Nóirín O’Sullivan likely to face grilling on Garda report

Ministers try to end O’Higgins commission controversy but matter to re-ignite next week

Garda Commissioner Nóirín O’Sullivan is expected to be brought before the Oireachtas justice committee to answer questions on the fallout from the O’Higgins report into alleged Garda malpractice. Photograph: Dara Mac Donaill/The Irish Times.

Garda Commissioner Nóirín O’Sullivan is expected to be brought before the Oireachtas justice committee to answer questions on the fallout from the O’Higgins report into alleged Garda malpractice. Photograph: Dara Mac Donaill/The Irish Times.

 

Garda Commissioner Nóirín O’Sullivan is expected to be brought before the Oireachtas justice committee to answer questions on the fallout from the O’Higgins report into alleged Garda malpractice.

As Government ministers sought to move on from the latest Garda controversy, arising from the revelations of whistleblower Sgt Maurice McCabe, political sources predicted the controversy would re-ignite when the matter is debated in the Dáil.

It was virtually certain that Ms O’Sullivan would be called in to address the committee, after it is set up next week, the sources said.

Some Government ministers strongly backed Ms O’Sullivan on Tuesday as the controversy over her legal team’s comments to the O’Higgins commission about Sgt McCabe continued.

Minister for Foreign Affairs Charlie Flanagan said he has “every reason to believe” Ms O’Sullivan’s account that she did not and never had “regarded Sgt McCabe as malicious”.

“I acknowledge the statement last night of the Garda Commissioner,” Mr Flanagan said.

“I’ve every confidence in the Garda Commissioner, and I’ve every reason to believe the Garda Commissioner in her utterances on this matter.”

In Brussels, Minister for Agriculture Michael Creed called for “closure” on the controversy arguing that the publication of the commission’s report marked the “end of the matter”.

However, speaking in the Dáil where she was standing in for the Taoiseach Enda Kenny, Tánaiste and Minister for Justice Frances Fitzgerald was guarded on the matter.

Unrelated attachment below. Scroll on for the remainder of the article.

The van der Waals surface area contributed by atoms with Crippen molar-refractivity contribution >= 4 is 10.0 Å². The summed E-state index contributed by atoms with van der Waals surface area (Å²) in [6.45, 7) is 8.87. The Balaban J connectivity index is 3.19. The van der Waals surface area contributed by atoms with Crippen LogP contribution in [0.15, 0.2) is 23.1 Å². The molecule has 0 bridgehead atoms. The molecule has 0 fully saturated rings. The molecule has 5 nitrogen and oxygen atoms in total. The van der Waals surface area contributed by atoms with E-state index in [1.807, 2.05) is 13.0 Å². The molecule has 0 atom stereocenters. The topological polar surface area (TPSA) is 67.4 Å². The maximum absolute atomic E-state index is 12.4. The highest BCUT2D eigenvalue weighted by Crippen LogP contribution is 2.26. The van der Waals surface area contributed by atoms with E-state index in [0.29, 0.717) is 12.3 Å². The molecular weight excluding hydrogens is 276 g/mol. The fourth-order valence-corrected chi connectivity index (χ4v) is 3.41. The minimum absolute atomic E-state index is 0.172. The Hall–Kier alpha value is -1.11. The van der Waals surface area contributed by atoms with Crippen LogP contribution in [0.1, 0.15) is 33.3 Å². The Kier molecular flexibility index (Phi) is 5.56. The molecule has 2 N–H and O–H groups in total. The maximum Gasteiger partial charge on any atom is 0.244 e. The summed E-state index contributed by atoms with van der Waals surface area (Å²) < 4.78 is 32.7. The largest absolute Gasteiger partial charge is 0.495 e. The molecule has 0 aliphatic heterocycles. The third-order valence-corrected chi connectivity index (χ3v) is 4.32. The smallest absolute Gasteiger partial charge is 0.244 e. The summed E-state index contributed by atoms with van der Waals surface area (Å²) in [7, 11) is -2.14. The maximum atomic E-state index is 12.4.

No involvement

She concentrated on the victims in the matters brought to light by Sgt McCabe, and she also said she and her department had no involvement in Ms O’Sullivan’s approach to the O’Higgins commission.

“I have met the commissioner and she accepts fully the recommendations and the report and has made it clear what her attitude to Sgt Maurice McCabe is at this point and was in the past. She has made that very clear in the statement. We have to accept that statement from the commissioner,” Ms Fitzgerald said.

The commission was set up to inquire into complaints by Sgt McCabe about policing at Bailieborough Garda station and in the Cavan-Monaghan division.

The Dáil heard criticisms of some media reporting of the commission’s findings before its publication which stressed the exoneration of senior gardaí on accusations of corruption and highlighted criticisms of some of Sgt McCabe’s evidence.

Fianna Fáil leader Micheál Martin said: “We had much selective leaking and managed interpretations of the report in advance, which were disingenuous and led people down the wrong tracks.”

Further details from the private hearings of the commission’s evidence emerged on Tuesday night.

According to reports on RTÉ, the barrister representing the Garda Commissioner, Colm Smyth, told the judge that his “instructions at all times were to challenge the motivation and credibility of Sgt McCabe”.

However, he added that “it was an error on my part” when he said earlier he was to challenge Sgt McCabe’s “integrity”.

Mr Smyth also represented 24 other gardaí in the commission’s hearings.

The Dáil is likely to debate the report next week, subject to agreement between the whips.